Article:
After releasing our debut album, Glass Houses for Marimba, we were sure that we wanted to continue arranging and performing music by Canadian composer Ann Southam. Her series of minimalist, solo piano pieces, Glass Houses, are what first brought Taktus together. But we were also looking for music that would contrast and complement Southam’s works while also translating well on the marimba. When we began listening to Philip Glass’s piano Etudes together during long van rides while on tour, we knew we had found a good fit. The rich harmonies and clever rhythmic interplay that we adore about Southam’s music are also present in the piano works of Glass. Yet the two composers bring distinctly different qualities to their music. While Southam’s works are often joyous, bright, and peaceful, Glass’s music is generally edgier, darker, and more brooding.
This led us to the concept of doing a “two-sided” album. In order to highlight both the similarities and differences between the music of these two composers, we recorded selections of their piano music that we have arranged for two marimbas. On Side A, you will hear four of our new arrangements of Southam’s Glass Houses (1981, revised 2009), along with our unique take on her Rivers 1 (1979, revised 2004). In this piece, we have incorporated electronic processing through a delay pedal as an alternative to the piano’s sustain pedal. On Side B, you will hear our arrangements of four of Glass’s Etudes (1991-2012). We also recorded Glass’s early minimalist work, Music in Contrary Motion (1969), originally for solo organ. We used Moog synthesizer drones in place of the organ pedal tones which mark the sections of the piece. The two sides of the album were recorded in different studios with different recording engineers resulting in different sonic outcomes. The intention was to create two distinctive auditory environments on the album that further enhance the contrasting moods of the music.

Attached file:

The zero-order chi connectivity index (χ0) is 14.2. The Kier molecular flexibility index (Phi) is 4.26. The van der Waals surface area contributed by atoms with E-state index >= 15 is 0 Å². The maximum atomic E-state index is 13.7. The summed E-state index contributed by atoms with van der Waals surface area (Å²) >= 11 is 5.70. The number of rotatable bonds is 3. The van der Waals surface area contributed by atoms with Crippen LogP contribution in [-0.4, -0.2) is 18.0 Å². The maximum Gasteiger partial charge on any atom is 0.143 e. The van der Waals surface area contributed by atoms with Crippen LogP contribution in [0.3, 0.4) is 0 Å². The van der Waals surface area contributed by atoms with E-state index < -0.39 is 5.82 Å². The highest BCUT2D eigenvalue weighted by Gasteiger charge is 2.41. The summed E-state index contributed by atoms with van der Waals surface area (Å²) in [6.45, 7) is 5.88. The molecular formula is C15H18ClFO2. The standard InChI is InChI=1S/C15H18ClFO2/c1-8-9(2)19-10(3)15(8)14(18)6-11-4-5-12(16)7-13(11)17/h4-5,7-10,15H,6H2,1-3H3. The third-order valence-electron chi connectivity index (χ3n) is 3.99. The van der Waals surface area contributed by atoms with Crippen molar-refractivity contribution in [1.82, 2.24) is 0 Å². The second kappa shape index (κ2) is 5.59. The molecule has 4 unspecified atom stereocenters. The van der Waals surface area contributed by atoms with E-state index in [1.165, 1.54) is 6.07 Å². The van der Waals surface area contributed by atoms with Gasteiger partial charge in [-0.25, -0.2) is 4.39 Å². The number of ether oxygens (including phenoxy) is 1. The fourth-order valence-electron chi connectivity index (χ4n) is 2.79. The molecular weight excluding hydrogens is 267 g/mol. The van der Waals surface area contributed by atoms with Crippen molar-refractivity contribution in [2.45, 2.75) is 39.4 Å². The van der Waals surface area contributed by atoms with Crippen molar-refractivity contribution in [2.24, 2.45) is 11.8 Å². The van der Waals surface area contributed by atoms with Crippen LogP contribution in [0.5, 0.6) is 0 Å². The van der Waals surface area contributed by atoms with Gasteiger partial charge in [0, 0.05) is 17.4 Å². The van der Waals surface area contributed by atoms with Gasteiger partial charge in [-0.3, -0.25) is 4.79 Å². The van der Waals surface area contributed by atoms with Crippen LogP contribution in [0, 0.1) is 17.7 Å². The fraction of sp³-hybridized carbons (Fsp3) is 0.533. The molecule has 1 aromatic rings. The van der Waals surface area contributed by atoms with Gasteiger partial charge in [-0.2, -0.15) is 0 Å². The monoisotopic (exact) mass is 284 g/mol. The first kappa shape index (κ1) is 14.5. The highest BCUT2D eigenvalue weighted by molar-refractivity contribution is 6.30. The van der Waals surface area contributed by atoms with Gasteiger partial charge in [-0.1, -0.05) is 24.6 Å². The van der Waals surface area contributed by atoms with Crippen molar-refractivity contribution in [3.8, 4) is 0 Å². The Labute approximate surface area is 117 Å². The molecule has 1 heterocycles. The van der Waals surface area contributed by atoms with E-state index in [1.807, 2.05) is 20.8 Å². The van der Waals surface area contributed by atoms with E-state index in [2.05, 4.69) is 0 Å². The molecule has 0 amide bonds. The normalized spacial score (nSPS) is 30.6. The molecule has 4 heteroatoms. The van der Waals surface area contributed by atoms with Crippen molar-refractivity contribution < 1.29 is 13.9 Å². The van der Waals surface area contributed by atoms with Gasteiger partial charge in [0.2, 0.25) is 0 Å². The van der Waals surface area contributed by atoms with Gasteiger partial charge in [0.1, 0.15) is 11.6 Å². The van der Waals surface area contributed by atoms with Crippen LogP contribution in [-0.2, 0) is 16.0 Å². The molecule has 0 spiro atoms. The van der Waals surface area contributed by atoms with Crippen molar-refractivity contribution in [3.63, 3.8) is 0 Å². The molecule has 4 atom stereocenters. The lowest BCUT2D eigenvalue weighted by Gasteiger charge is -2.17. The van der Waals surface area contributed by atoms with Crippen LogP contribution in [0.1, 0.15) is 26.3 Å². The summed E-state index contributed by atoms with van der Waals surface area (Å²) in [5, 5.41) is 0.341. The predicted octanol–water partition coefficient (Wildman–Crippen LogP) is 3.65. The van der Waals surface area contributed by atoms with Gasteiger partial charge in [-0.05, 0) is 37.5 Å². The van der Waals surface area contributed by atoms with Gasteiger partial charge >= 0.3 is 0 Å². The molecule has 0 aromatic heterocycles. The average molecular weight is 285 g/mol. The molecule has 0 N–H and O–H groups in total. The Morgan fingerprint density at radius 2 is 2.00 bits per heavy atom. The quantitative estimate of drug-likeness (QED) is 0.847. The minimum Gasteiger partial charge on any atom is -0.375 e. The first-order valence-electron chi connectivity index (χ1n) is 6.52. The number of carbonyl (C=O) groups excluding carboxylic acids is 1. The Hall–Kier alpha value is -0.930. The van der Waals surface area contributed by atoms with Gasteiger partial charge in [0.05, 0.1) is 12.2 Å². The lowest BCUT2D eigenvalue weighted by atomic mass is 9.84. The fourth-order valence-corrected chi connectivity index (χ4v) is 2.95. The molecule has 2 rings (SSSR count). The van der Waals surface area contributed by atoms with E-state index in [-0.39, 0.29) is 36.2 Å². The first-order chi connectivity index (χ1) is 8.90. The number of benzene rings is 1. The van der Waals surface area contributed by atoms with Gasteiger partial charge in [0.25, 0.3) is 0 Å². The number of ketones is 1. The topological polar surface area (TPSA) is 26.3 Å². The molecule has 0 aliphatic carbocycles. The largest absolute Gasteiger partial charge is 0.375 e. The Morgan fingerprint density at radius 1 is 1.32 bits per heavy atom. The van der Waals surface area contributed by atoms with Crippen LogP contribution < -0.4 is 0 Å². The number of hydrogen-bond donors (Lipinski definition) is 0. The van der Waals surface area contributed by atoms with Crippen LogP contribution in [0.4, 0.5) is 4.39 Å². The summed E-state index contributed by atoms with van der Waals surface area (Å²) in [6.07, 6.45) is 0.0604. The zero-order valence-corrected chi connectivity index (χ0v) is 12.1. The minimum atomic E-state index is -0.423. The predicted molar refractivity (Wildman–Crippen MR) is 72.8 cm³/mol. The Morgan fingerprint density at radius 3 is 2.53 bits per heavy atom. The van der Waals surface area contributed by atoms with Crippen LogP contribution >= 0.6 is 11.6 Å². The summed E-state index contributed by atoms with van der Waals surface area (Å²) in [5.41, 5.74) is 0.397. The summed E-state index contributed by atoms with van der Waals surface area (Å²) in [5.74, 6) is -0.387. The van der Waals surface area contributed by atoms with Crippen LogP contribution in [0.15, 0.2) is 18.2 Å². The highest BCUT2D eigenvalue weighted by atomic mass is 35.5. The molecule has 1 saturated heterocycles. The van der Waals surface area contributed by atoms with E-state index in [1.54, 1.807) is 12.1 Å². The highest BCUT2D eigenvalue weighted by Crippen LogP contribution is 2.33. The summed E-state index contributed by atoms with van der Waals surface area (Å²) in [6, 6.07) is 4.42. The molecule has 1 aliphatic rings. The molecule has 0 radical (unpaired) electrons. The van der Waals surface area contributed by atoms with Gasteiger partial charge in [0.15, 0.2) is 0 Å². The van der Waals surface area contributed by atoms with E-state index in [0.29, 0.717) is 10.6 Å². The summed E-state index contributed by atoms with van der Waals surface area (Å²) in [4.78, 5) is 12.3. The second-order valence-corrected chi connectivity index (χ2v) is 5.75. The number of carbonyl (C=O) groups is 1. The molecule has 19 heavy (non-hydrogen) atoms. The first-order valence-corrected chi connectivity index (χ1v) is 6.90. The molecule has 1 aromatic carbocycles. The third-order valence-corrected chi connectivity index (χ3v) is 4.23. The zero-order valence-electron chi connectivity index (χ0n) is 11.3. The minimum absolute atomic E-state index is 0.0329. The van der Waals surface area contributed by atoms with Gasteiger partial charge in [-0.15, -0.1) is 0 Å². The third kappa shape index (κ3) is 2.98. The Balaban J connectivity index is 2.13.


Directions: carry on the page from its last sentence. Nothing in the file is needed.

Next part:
Our quest to find minimalist music that can be translated onto the marimba has caused us to think deeply about these composers’ works. Not every piece of minimalist piano music will work on the marimba due to its relatively short sustain and smaller range. However, we think there are some things that the marimba can do better than the piano or, at least, do differently. The sonic and rhythmic qualities of these pieces can be enhanced by carefully choosing different mallets for each register of the marimba. The overlapping patterns of the music can be articulated more clearly when being performed by two independent players on two separate instruments. Ultimately, we hope that the listener will thoughtfully consider our perspectives on these pieces, enjoy the work of these composers in a fresh way, and be as engaged as we are with this music!
This project is funded in part by FACTOR, the Government of Canada and Canada’s private radio broadcasters.
Ce projet est financé en partie par FACTOR, le gouvernement du Canada et les radiodiffuseurs privés du Canada.
Special thanks to Kip Southam, Julia and Peter Smith, Gary and Janet Good, the Conlin Family, and everyone else who donated funds toward the production of this album. We could not have done it without you!